Gas chromatography-mass spectrometry or GC/MS testing is currently the main weapon being used in the battle against a beetle that is threatening avocado trees in the U.S. The Redbay Ambrosia beetle is an insidious pest which is spreading Laurel wilt disease (caused by the fungus Raffaelea lauricolato) to the Carolinas, Florida and Mississippi. The beetle was likely introduced to the U.S. via untreated wooden packing material, such as crates and pallets, imported from Southeast Asia, the beetle’s original territory.
Threatening the Avocado Industry
Laurel wilt fungus is almost 95 percent fatal to avocado and redbay trees. The U.S. Department of Agriculture (USDA) fears that major avocado producing areas, such as Mexico and California, are in danger. California has the largest avocado industry in the U.S. With around 6,000 avocado growers in California, farming around 66,000 acres, and the Hass avocado harvest valued at over $300 million, the Laurel wilt fungus would present a daunting economic challenge to avocado growers.
GC/MS testing is being used by scientists at the Agricultural Research Service (ARS) in a process aimed at reducing the rate at which the disease is spreading. Working out of the Subtropical Horticulture Research Station (SHRS) in Miami, Paul Kendra’s team at the ARS is looking for chemical attractants for beetle snares.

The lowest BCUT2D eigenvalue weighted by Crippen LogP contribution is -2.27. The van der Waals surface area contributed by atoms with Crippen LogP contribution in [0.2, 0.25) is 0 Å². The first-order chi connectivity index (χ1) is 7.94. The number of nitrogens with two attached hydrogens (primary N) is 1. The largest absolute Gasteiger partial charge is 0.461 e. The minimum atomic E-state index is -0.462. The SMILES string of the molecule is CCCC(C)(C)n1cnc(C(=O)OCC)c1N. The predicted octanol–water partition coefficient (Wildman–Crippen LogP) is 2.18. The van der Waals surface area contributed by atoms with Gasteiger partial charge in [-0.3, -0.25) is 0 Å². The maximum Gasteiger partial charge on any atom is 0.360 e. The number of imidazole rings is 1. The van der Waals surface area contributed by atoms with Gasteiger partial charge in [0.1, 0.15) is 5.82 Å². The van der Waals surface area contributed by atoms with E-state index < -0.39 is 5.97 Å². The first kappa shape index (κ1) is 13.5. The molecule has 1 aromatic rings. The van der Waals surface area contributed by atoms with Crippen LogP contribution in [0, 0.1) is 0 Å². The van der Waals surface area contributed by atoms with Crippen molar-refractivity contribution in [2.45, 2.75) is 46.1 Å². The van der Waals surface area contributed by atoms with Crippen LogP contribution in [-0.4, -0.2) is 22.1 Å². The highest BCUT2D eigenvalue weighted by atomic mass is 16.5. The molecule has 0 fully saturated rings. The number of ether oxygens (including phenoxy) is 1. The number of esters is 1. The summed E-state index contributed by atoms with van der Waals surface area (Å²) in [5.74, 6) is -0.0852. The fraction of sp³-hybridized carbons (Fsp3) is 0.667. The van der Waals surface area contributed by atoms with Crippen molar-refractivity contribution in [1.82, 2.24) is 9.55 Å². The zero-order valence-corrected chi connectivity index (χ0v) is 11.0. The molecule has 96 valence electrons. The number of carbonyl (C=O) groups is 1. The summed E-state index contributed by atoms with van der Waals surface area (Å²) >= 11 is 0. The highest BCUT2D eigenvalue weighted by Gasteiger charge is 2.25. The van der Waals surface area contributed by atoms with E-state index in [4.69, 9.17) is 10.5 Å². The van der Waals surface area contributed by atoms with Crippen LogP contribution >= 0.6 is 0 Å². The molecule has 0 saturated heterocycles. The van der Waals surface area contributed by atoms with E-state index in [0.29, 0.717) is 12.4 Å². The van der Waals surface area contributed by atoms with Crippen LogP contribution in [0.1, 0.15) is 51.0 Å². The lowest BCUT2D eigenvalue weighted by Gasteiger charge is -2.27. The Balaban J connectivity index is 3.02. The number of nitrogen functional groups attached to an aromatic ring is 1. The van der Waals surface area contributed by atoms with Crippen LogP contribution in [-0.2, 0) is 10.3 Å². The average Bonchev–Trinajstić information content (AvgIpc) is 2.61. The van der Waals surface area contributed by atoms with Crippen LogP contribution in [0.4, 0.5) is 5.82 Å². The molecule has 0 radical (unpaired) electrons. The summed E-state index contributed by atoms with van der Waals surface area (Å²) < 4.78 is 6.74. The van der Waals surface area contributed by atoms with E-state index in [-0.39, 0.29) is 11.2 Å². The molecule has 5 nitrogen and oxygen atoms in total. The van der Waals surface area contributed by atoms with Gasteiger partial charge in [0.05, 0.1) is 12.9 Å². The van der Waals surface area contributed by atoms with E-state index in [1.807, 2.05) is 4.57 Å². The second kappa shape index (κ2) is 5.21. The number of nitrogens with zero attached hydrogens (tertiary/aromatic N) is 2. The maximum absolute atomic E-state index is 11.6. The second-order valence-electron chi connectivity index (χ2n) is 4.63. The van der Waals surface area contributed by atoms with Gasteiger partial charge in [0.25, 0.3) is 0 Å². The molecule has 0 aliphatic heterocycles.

Determining Preferences with GC/MS Testing
Research shows that this type of beetle “sniffs out” volatile compounds, like other bark beetles. With this in mind, the scientists compared the amount of beetles attracted to phoebe and manuka oil lures, bolts of wood from lychee trees and from three species of avocado trees. In laboratory tests, the scientists performed “choice” experiments by placing avocado and lychee wood on either ends of a plastic bin and putting the beetles in the center to determine which wood they preferred.
Performing GC/MS testing to analyze which compounds were released by the two types of wood, the scientist found that lychee was the most attractive wood to the beetles with no clear preference among the three types of avocado trees. The GC/MS testing found a total of 29 compounds, of which three attracted the beetle. Further GC/MS testing revealed that the lychee wood had a significant amount of these three compounds. In the same manner as roses are planted in grape vineyards to warn of infestations, lychee trees could be planted in avocado groves to lure the beetles away from the avocados.
GC/MS testing has many applications outside of the agricultural sector. For instance, in the manufacturing industry, GC/MS is used to detect residual solvents trapped in a product either from the production line or cleaning process, trace levels of impurities in liquids, or atmospheric impurities in a sealed environment.